Letting banks boost shareholder dividends risks another bailout
Bank of America quarterly dividends will stay stuck at only 1 cent for the rest of the year on order from the Federal Reserve Wednesday. However, last week after the Fed conducted stress tests on the biggest U.S. lenders it allowed many major banks other than Bank of America to increase shareholder dividends. Many financial analysts are concerned that the Fed’s decision to allow any bank to increase shareholder dividends poses an undue risk to economic recovery.
Fed throttles Bank of America dividends
In January Bank of America told the Federal Reserve it wanted to initiate an increase in shareholder dividends in the second half of 2011. The bank was expected to raise its quarterly dividend by up to 8 cents, about 20 percent of its anticipated earnings this year. According to analysts, the Fed forbid B of A from doing so because of the bank’s exposure in the housing market after buying out Countrywide in 2008, a decision that cost it $2.24 billion last year. Investor groups have also been pressuring B of A to buy back billions in bad mortgage securities that the bank foisted on them before the meltdown. After the green light from the Fed, JPMorgan Chase, Wells Fargo and U.S. Bancorp quickly announced dividend hikes. Bank of America said it planned to submit a revised dividend proposal to the Fed by the end of June.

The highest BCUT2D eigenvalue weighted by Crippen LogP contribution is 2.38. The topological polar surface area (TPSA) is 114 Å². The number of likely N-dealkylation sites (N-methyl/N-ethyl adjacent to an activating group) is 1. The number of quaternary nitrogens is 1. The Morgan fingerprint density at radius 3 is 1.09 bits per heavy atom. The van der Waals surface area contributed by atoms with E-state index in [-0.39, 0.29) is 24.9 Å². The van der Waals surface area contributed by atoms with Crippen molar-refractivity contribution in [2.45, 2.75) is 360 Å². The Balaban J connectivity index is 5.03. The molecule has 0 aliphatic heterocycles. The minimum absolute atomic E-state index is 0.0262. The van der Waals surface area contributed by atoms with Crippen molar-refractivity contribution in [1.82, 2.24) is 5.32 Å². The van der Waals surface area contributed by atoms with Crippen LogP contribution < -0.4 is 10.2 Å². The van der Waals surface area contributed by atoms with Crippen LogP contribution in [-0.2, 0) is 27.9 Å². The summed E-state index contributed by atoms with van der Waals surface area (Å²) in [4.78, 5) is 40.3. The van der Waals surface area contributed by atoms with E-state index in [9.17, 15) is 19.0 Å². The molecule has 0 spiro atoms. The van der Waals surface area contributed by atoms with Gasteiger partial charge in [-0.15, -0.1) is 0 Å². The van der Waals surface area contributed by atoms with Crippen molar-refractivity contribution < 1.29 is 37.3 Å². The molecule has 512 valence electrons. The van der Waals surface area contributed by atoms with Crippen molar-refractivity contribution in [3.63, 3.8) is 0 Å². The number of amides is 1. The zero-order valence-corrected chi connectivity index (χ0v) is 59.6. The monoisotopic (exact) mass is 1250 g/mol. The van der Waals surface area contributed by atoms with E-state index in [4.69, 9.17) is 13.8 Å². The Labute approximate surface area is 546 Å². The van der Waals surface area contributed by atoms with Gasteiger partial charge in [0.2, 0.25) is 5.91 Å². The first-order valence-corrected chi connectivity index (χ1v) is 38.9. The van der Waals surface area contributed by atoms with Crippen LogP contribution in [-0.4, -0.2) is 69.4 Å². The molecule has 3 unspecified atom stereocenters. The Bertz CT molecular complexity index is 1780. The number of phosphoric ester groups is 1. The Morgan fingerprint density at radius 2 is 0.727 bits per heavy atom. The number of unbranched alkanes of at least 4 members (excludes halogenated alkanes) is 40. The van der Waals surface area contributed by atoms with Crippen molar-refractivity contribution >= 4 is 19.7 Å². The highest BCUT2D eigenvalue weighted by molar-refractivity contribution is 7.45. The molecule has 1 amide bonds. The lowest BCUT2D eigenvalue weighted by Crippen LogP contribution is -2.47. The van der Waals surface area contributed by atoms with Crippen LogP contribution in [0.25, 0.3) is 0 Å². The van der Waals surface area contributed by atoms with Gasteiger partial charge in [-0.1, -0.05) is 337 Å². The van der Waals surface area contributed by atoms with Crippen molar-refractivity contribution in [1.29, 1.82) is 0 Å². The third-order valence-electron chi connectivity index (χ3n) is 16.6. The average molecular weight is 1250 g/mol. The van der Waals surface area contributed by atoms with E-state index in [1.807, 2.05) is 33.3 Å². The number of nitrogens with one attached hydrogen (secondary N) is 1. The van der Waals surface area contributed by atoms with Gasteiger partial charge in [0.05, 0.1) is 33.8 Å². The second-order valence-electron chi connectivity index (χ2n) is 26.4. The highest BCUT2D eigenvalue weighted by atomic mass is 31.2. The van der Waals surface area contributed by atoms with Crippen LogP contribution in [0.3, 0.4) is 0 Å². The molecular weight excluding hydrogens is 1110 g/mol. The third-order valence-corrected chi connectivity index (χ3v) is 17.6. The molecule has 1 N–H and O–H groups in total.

Why banks want to increase shareholder dividends
Wall Street banks say without increasing dividends they will have a hard time raising more equity in the future, which they say will hold back economic growth. By paying shareholder dividends, banks attract investors but lose equity. Bankers disdain equity and love leverage. While a company like Google is funded almost entirely by equity, the average bank lives on other people’s money, funding more than 95 percent of investments with debt. Banks avoid equity because their executives and shareholders make big money on leverage as long as the financial services sector is healthy. Banks also avoid equity because the more equity they hold, the more liable they are for the risks they take. If things go sour, they have to reduce the risk of default at their own expense, rather than count on taxpayers to bail them out.
Fed decision risks another bailout
During the financial crisis, highly leveraged banks caused alarm at the Fed. Some analysts believe the Fed needs to allow the economy to get stronger before allowing increases in shareholder dividends. Simon Johnson of the New York Times compared a highly leveraged bank to buying a house with a minuscule down payment on a mortgage for 98 percent of the purchase price. If home prices rise, the risk pays off. If they drop, the borrower is quickly underwater and creditors get the shaft. The difference, however, between highly leveraged banks and highly leveraged homebuyers is that the banks have learned they are too big to fail. When a highly leveraged bank fails, a government bailout rescues its executives, shareholders and creditors, and U.S. taxpayers get the shaft.